Caregiver’s anxiety and unwillingness to accept reality of possibility of own death may block ability to be helpful to patient/SO, necessitating enlisting the aid of others to provide needed support.

If patient/SO are mutually aware of impending death, they may more easily deal with unfinished business or desired activities. Having a part in problem solving/planning can provide a sense of control over anticipated events.

Allows patient to retain some control over life.

Helps reduce feelings of isolation and abandonment.

Accommodation of personal/family wishes helps reduce anxiety and may promote sense of peace.

Providing for spiritual needs, forgiveness, prayer, devotional materials, or sacraments as requested can relieve spiritual pain and provide a sense of peace.

Compassion and support can help alleviate distress or palliate feelings of grief to facilitate coping and foster growth.

Provides support in meeting physical and emotional needs of patient/SO, and can supplement the care family and friends are able to give.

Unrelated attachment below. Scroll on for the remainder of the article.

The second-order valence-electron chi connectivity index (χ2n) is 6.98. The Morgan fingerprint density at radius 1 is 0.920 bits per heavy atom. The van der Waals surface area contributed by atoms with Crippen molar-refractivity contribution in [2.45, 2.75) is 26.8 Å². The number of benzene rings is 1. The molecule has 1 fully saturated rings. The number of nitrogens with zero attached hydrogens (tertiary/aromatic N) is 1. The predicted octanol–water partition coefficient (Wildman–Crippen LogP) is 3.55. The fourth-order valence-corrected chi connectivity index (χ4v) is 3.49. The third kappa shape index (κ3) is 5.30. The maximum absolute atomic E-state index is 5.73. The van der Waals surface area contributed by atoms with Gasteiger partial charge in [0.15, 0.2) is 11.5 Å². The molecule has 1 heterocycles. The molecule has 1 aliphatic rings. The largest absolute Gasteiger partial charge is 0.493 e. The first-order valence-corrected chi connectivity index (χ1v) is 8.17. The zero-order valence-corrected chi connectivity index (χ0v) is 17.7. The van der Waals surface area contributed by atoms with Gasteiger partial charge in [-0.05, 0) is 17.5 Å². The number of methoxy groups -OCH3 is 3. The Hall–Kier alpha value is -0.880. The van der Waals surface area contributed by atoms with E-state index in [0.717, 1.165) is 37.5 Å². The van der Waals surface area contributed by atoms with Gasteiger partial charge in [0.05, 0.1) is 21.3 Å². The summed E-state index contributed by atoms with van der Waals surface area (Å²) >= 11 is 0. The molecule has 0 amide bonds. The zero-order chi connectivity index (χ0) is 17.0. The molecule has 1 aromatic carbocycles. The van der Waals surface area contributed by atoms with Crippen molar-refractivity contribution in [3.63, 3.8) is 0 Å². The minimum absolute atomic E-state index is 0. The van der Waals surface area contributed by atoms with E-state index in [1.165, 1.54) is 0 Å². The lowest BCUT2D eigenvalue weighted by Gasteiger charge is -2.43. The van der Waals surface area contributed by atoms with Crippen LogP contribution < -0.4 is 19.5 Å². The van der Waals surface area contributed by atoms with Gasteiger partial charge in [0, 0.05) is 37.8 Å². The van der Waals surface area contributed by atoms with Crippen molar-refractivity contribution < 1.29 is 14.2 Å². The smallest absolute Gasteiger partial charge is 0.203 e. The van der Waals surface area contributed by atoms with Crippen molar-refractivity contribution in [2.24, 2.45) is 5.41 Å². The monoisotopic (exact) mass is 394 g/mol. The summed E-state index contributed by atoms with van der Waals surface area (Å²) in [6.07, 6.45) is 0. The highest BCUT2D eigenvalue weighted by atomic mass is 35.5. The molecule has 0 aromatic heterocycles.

May alleviate distress, enhance coping, especially for patients not requiring analgesics.

NURSING DIAGNOSIS: Family Coping, ineffective: compromised or disabled/Caregiver Role Strain, risk for

May be related to

Inadequate or incorrect information or understanding by a primary person; unrealistic expectations

Temporary preoccupation by significant person who is trying to manage emotional conflicts and personal suffering and is unable to perceive or to act effectively with regard to patient’s needs; does not have enough resources to provide the care needed

Temporary family disorganization and role changes; feel that caregiving interferes with other important roles in their lives